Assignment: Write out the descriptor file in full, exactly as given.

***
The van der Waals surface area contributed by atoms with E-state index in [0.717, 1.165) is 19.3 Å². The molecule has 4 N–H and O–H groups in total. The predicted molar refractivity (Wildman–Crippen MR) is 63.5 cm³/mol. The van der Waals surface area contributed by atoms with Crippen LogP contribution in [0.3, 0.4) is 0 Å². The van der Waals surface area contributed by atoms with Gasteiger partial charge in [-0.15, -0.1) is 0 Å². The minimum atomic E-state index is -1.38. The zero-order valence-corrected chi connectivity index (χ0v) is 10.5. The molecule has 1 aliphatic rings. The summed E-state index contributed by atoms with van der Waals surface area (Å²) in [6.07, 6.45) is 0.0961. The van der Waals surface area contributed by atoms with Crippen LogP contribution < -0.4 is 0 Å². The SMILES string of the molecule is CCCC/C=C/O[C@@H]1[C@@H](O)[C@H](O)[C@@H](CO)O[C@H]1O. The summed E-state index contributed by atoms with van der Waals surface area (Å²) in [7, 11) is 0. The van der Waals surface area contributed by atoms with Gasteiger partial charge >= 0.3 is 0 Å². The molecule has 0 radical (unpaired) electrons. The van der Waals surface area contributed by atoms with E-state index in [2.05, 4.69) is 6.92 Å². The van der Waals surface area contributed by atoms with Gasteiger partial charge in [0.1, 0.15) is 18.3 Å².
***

The van der Waals surface area contributed by atoms with E-state index in [0.717, 1.165) is 19.3 Å². The molecule has 4 N–H and O–H groups in total. The predicted molar refractivity (Wildman–Crippen MR) is 63.5 cm³/mol. The van der Waals surface area contributed by atoms with Crippen LogP contribution in [0.3, 0.4) is 0 Å². The van der Waals surface area contributed by atoms with Gasteiger partial charge in [-0.15, -0.1) is 0 Å². The minimum atomic E-state index is -1.38. The zero-order valence-corrected chi connectivity index (χ0v) is 10.5. The molecule has 1 aliphatic rings. The summed E-state index contributed by atoms with van der Waals surface area (Å²) in [6.07, 6.45) is 0.0961. The van der Waals surface area contributed by atoms with Crippen LogP contribution < -0.4 is 0 Å². The SMILES string of the molecule is CCCC/C=C/O[C@@H]1[C@@H](O)[C@H](O)[C@@H](CO)O[C@H]1O. The summed E-state index contributed by atoms with van der Waals surface area (Å²) in [7, 11) is 0. The van der Waals surface area contributed by atoms with Gasteiger partial charge >= 0.3 is 0 Å². The molecule has 0 radical (unpaired) electrons. The van der Waals surface area contributed by atoms with E-state index in [2.05, 4.69) is 6.92 Å². The van der Waals surface area contributed by atoms with Gasteiger partial charge in [0.1, 0.15) is 18.3 Å².